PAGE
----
A new study has been launched to assess whether geothermal energy could be successfully tapped and waste heat stored to offset reliance on carbon-based energy production in three isolated communities in Nunavut.
If geothermal potential is proven viable, it could help shift the territory’s reliance on diesel fuel to generate electricity for heating, saving communities money and producing renewable energy alternatives that will provide long-term environmental benefits for residents.
Researchers will be doing geophysical surveys to assess deep subsurface conditions in Baker Lake, Cambridge Bay and Resolute Bay. Nunavut, which has 25 communities and a population of 39,000, relies on diesel fuel to power generating stations to supply electricity.
Geothermal is simple and clean technology, constantly being produced from natural heat from the Earth’s core. Any geothermal development would need to occur at or near the communities as there is no infrastructure to support energy transfer and resource temperatures will not support large-scale power production.
The federal government, through the Canadian Northern Economic Development Agency (Can Nor), is investing $1.2 million over three years for the study to help Qulliq Energy Corporation (QEC) work towards a full assessment of Nunavut’s geothermal potential.
QEC is the sole generator and distributor of electrical power in the territory.
The results from the initial assessments will guide preliminary research design and cost estimation for future phases of the project.
“If this current phase of investigation yields viable results, a pilot geothermal storage and district heating system could be in place within five years,” says Renee Boucher, acting manager with Qulliq Energy.
Researchers will be doing geophysical surveys next June around the communities of Cambridge Bay and Resolute Bay. They will be looking for deep rock foundations that could contain extractable heat. At Baker Lake, cores are being extracted and will be sent to universities for study. A borehole temperature monitoring system will be installed to determine rock temperatures over the full depth of a borehole for a year. All three areas have different subsurface geologies that require further exploration.
“Assessment and modelling for geothermal potential have not been completed in the Canadian Arctic, but there is potential for geothermal energy obtained from deep hard rock formations,” explains Boucher. “There is an increased potential for high-grade geothermal energy found in high-Arctic deep-sedimentary basins. Both sources could provide clean and reliable energy potential for the territory.”
The geothermal studies will also allow the corporation to assess the potential of capturing and storing waste heat from the electrical generation process, energy normally expelled to the atmosphere, and modelling how it could be stored in deep rock formations, while minimizing or eliminating effects on permafrost.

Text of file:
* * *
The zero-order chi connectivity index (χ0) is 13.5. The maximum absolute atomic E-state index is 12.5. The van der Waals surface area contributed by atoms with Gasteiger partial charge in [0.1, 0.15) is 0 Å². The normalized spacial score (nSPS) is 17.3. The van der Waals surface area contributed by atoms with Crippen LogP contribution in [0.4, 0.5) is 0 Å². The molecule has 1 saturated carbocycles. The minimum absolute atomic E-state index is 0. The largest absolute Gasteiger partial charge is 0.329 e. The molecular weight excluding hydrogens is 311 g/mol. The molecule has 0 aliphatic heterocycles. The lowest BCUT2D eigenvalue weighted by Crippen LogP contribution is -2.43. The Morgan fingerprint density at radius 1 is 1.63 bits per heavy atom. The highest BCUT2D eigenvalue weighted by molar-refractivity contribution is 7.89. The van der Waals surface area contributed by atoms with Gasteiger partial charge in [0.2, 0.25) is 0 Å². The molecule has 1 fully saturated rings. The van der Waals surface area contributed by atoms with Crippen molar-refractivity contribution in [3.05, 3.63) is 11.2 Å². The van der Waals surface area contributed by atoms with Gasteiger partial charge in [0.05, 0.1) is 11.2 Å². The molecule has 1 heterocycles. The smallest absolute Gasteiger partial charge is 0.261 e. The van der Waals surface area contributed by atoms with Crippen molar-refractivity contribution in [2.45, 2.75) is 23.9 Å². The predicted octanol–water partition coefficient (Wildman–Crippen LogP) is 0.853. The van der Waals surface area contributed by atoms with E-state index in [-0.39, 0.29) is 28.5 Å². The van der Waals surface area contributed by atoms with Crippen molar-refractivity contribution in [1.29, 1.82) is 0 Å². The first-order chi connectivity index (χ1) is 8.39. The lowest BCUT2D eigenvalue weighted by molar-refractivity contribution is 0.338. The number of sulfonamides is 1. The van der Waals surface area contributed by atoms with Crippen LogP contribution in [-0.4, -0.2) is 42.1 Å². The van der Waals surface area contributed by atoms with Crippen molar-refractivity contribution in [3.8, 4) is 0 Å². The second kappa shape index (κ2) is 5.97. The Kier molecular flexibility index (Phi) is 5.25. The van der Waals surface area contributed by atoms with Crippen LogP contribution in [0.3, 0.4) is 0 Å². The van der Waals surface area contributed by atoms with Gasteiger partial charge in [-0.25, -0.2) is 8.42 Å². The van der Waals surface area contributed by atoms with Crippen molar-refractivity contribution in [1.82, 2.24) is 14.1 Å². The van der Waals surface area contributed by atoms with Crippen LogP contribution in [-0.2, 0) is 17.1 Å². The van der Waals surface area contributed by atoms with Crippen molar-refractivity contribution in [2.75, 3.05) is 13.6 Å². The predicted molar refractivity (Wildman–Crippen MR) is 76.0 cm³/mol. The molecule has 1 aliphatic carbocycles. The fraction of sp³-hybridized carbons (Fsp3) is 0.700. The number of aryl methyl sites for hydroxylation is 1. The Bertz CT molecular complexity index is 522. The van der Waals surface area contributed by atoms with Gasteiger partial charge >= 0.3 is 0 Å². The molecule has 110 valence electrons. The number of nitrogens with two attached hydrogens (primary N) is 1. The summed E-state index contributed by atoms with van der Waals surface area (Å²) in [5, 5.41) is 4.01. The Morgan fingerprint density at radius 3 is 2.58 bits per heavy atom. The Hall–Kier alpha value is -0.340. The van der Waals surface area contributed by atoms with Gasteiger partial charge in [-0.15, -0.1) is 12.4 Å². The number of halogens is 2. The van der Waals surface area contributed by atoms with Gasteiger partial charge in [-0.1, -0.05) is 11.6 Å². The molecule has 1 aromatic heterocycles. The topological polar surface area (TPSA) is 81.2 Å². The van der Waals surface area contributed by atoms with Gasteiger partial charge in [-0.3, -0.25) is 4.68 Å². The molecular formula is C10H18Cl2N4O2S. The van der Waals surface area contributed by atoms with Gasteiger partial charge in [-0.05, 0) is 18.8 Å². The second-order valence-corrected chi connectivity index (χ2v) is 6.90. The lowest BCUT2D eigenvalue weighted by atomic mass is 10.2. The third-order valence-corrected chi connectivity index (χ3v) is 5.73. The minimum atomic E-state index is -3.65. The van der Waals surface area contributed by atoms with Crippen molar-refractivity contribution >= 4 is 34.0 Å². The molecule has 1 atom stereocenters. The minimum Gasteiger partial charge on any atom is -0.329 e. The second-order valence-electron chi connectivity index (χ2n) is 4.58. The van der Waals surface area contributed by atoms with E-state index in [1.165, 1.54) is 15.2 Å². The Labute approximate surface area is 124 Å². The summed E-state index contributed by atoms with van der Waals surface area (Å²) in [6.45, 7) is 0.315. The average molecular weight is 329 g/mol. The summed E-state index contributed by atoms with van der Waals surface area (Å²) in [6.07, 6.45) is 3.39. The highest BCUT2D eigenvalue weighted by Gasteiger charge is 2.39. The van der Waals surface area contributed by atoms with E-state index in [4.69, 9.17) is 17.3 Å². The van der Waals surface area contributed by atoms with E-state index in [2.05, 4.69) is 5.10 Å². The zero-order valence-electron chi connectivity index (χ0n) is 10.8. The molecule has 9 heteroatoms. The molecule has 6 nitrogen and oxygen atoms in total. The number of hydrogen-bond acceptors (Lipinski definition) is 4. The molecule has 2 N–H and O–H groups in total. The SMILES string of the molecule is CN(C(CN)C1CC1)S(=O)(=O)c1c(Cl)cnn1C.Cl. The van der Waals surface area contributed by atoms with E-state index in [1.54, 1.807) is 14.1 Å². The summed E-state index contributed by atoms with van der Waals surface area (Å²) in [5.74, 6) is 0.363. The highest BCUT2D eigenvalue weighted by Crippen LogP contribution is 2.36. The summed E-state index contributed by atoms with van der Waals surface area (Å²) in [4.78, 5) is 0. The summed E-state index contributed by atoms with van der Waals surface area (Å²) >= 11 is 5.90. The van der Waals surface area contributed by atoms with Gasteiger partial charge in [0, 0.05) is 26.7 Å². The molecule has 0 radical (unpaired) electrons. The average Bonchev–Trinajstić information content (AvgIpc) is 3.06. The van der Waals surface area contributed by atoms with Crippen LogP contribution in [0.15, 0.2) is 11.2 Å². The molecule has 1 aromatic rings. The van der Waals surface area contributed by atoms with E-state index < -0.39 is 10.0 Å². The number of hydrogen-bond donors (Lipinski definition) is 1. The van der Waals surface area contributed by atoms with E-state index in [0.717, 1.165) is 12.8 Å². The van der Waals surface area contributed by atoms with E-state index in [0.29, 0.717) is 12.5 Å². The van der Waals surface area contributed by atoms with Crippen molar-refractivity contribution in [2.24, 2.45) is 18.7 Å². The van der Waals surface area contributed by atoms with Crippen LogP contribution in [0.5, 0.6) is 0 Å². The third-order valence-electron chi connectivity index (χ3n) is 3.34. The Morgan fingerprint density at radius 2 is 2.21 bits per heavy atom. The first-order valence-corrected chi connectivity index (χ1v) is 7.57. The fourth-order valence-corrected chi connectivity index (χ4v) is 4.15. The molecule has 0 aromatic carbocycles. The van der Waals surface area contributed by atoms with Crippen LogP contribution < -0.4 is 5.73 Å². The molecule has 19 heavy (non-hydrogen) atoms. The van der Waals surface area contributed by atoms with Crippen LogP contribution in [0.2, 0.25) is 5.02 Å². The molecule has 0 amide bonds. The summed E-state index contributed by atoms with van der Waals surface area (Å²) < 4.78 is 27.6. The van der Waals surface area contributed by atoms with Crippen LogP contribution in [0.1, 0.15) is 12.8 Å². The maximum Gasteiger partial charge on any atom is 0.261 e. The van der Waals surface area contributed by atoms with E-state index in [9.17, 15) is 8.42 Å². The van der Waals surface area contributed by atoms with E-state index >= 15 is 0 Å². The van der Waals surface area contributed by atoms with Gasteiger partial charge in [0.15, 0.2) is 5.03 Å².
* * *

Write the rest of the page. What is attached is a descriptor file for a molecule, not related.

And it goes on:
Recovery of the energy could occur when it is needed in the colder months and could be distributed to the community through a district heating system.
A significant portion of the current study consists of deep earth geophysical investigations, as well as deep borehole testing and data logging, says Boucher.
“Detailed information is required to seek areas on the Earth’s crust where geothermal energy would most likely be discovered or stored. This involves a considerable amount of work due to the lack of detailed subsurface testing and research within the territory.”
If results are favourable, the next step is to do extensive borehole drilling to locate and quantify the resource, and eventually put together a production geothermal well and conceptual design for a prototype geothermal electrical production facility and storage plant. Qulliq Energy anticipates completion of the full Nunavut geothermal assessment around 2030-2031.
There are several ways geothermal energy could be used. Higher-temperature geothermal energy could turn turbines attached to generators which create electricity. Lower grade geothermal is more difficult to use for electrical production and would require concentrating the heat to turn a turbine that generates electricity. Alternatively, lower-grade geothermal heat could be used solely for district heating before being returned to the Earth.
Waste energy from current diesel electricity generation could also be stored in the Earth for later extraction and use in district heating.
An earlier report prepared for Qulliq Energy indicated there is potential to develop geothermal direct-use, including community heating systems in Nunavut.
Craig Simailak, the minister in Nunavut responsible for Qulliq Energy, says it is incumbent on the corporation to investigate the potential of geothermal energy in the territory.
“Geothermal energy is one of the few environmentally friendly, power generation options with the inherent ability to supply power as reliably and on demand.
“Funding support from our federal partners will allow the corporation to continue seeking sustainable solutions to serve the long-term energy needs of our vast territory, and further reduce the environmental impacts of our current power generation systems.”